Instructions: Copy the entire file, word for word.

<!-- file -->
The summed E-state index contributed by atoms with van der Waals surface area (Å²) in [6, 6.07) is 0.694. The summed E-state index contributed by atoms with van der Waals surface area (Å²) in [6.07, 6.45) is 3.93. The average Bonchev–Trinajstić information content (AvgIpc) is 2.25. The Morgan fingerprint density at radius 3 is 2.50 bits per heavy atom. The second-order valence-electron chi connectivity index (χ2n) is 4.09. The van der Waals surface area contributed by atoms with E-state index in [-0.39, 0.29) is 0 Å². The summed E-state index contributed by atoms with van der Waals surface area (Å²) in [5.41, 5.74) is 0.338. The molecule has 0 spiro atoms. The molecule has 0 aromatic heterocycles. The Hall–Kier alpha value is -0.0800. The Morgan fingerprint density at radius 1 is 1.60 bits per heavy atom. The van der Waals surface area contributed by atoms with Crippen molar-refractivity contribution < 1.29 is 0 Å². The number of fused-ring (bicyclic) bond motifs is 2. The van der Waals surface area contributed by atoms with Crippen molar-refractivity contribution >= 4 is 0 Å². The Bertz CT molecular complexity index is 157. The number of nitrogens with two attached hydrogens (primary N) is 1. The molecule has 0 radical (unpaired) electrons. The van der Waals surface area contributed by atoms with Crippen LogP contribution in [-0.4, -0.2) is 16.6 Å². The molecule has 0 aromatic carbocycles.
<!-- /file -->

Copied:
The summed E-state index contributed by atoms with van der Waals surface area (Å²) in [6, 6.07) is 0.694. The summed E-state index contributed by atoms with van der Waals surface area (Å²) in [6.07, 6.45) is 3.93. The average Bonchev–Trinajstić information content (AvgIpc) is 2.25. The Morgan fingerprint density at radius 3 is 2.50 bits per heavy atom. The second-order valence-electron chi connectivity index (χ2n) is 4.09. The van der Waals surface area contributed by atoms with E-state index in [-0.39, 0.29) is 0 Å². The summed E-state index contributed by atoms with van der Waals surface area (Å²) in [5.41, 5.74) is 0.338. The molecule has 0 spiro atoms. The molecule has 0 aromatic heterocycles. The Hall–Kier alpha value is -0.0800. The Morgan fingerprint density at radius 1 is 1.60 bits per heavy atom. The van der Waals surface area contributed by atoms with Crippen molar-refractivity contribution < 1.29 is 0 Å². The number of fused-ring (bicyclic) bond motifs is 2. The van der Waals surface area contributed by atoms with Crippen molar-refractivity contribution >= 4 is 0 Å². The Bertz CT molecular complexity index is 157. The number of nitrogens with two attached hydrogens (primary N) is 1. The molecule has 0 radical (unpaired) electrons. The van der Waals surface area contributed by atoms with Crippen LogP contribution in [-0.4, -0.2) is 16.6 Å². The molecule has 0 aromatic carbocycles.